can hardly be applied and not

all subjects will look good in the

center. It’s also much harder to

make the photo interesting and

powerful.

With your subject, you had

basically only two possible

composition - filling the frame

with flowers or centering them.

Since you decided to go for

handheld flowers, centering the

subject was the right decision.

MAKING THIS PHOTO BETTER

While the technical details are

well done, there is one thing that

could be improved in this photo

and that’s the way you’ve

captured your subject.

The fingers holding the flowers

are too zoomed in to have a

story to tell yet not zoomed

in enough to be a part of the

background.

If you (or your model) held the

flowers a bit lower they would

pop out more and the hand

would become part of the

background.

This shot without the fingers in

focus holding the flowers, or

maybe by adding some water

droplets to the hand this photo

would take it to the next level.

Since this is something you can

control, next time try something

more original, like placing the

flowers on top of the hand,

zoom out a bit or even going full

macro while holding the flowers

a bit lower so the fingers don’t

stand out so much.

June 2019

39


Mind Games: The Butterfly Effect

With both this issue and the July edition focusing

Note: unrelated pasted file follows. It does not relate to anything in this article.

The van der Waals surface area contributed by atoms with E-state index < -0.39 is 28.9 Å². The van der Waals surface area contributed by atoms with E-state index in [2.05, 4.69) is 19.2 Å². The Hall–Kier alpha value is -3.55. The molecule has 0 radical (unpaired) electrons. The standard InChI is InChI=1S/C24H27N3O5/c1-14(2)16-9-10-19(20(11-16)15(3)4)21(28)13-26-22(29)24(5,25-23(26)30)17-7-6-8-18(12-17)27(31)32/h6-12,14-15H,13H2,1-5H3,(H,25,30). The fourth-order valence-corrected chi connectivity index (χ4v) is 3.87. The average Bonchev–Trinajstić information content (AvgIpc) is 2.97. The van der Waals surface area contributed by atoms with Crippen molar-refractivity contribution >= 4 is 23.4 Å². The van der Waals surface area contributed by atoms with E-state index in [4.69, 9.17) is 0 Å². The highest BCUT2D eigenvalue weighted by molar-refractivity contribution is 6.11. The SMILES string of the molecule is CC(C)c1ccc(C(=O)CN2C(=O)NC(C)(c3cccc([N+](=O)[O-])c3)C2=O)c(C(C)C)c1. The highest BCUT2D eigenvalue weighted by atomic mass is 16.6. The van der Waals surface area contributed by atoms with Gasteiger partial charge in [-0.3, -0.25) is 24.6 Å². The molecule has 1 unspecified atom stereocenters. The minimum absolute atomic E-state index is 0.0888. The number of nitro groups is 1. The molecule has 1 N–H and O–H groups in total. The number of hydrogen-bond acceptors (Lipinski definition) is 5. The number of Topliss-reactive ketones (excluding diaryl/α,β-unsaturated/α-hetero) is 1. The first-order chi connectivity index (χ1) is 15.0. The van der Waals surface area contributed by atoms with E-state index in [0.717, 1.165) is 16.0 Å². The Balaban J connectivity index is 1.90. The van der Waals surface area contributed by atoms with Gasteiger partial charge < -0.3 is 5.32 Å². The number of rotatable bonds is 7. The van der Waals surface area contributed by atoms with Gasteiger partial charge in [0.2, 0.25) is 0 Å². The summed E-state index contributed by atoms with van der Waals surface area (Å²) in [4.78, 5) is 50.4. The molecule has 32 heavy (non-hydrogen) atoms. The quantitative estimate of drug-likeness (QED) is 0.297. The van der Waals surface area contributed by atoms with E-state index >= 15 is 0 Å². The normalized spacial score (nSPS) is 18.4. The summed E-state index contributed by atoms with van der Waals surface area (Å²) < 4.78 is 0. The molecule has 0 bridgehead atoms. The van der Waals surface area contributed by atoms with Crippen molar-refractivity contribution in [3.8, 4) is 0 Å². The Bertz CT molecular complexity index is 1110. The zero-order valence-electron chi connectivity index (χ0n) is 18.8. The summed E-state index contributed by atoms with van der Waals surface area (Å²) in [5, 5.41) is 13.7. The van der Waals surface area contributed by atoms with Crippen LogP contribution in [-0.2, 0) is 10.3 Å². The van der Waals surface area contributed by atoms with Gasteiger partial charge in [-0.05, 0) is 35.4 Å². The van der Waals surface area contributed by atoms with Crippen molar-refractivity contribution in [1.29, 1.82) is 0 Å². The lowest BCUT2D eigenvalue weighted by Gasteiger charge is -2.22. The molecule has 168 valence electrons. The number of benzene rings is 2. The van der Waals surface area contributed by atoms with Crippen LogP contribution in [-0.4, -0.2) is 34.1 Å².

on wildlife and nature photography I decided

that butterflies are more than an appropriate

subject for my column.

No, I’m not talking about how to photograph

butterflies, nor about “Butterfly lighting” and it’s not

even a name for a new Lightroom preset. I’m sure

you have heard about the butterfly effect before -

a theory where, in simple terms, it’s believed that a

butterfly flapping its wings can cause a typhoon on

the other side of the world. More scientifically, it’s

a series of dependencies where a small unnoticed

action may cause a major change or event in the

future.

How does this apply to photography? The most

popular example that jumps to mind is Instagram.

With it being a popularity-driven platform it creates

something much bigger than a “butterfly”. Say you

have a few hundred followers on Instagram (or any

other social media platform). You take a photo, post

it, and immediately it is out there on the world wide

web, affecting the people who see it.

Someone may try and repeat the same technique

as you – this has resulted in what I call a “massproduction”

of photographs and a generation of

“copycat” photographers. Feet outside the tent, a

head torch pointing at the Milky Way, and people

with vintage cameras, all of these ‘genres’ are familiar

to you I’m sure. There is even an Instagram account

called Insta Repeat and the article Proof That No Idea

Is Original summarizes the point.

Just imagine that your photo is the original that inspires

everyone after you to try and take/recreate the same